PARENTS and staff at Cockenzie Primary School have been left stunned after council workers mowed down an established bee garden in their playground.

The garden which was built by youngsters at the school was part of a nationwide project to support insects on or near the John Muir Way.

However, pictures taken during the October holiday show the area of land has been cut and flower heads left lying in the grass cuttings.

One image shared on social media brought a stunned response from parents and teaching staff alike, who questioned why the garden had been damaged.

One said: “My now P6 daughter is very upset. Her P5 class worked so hard to fundraise and make this bee garden and had such a lovely opening for it all to be destroyed.”

Initially, East Lothian Council responded to concerned tweets suggesting they needed to ask the school if the garden had been safeguarded.

However, one teacher responded to the suggestion, adding: “We have had the grass mowed plenty of times this year since opening the bee garden for it to not be mowed down!”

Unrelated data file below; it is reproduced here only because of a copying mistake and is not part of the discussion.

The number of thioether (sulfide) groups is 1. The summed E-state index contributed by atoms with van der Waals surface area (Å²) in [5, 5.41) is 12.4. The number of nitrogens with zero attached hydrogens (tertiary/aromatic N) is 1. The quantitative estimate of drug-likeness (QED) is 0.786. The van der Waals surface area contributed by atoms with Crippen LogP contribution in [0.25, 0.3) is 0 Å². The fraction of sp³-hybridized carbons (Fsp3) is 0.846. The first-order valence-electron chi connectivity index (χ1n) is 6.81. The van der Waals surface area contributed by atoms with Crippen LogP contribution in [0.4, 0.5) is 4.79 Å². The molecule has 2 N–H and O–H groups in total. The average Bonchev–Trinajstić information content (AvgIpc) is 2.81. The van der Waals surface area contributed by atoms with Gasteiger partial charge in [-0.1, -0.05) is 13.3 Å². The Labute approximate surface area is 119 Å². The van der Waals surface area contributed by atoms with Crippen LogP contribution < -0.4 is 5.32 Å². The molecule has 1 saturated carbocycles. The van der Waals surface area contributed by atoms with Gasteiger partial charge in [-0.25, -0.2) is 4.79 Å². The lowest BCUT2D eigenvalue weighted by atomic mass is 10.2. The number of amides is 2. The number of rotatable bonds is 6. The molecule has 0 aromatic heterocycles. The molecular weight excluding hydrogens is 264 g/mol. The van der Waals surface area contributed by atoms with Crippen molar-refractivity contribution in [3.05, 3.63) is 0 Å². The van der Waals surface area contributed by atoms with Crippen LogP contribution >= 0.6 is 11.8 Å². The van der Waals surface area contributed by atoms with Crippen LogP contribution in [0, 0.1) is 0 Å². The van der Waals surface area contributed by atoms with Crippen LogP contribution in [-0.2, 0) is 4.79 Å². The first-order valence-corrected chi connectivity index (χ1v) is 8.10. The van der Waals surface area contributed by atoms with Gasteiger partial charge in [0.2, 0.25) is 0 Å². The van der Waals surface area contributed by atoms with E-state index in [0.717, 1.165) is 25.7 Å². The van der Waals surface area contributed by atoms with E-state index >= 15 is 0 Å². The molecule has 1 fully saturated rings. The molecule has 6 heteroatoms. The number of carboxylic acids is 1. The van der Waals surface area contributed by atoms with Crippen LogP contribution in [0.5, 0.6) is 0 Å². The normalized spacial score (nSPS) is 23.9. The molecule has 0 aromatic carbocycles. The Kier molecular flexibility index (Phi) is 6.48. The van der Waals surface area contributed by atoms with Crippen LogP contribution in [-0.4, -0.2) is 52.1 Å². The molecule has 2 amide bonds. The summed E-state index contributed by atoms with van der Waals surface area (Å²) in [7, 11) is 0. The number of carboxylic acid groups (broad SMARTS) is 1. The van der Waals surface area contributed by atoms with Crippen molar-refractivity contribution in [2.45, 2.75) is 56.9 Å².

The garden was one of several projects promoted by charity Buglife Scotland in East Lothian as part of a bid to create Scotland’s first “pollinator corridor” on the John Muir Way, from Dunbar to Helensburgh.

Youngsters from the school created the bee garden with funding from the Scottish Government and the Greggs Foundation as well as Central Scotland Green Network and the local authority.

East Lothian Council said talks were due to take place at the school to establish what had happened to the garden.

A spokesperson said: “Cockenzie Primary and the amenities team have since had a chat about how they can take things forward with the bee garden and will ensure that communications are better in the future.”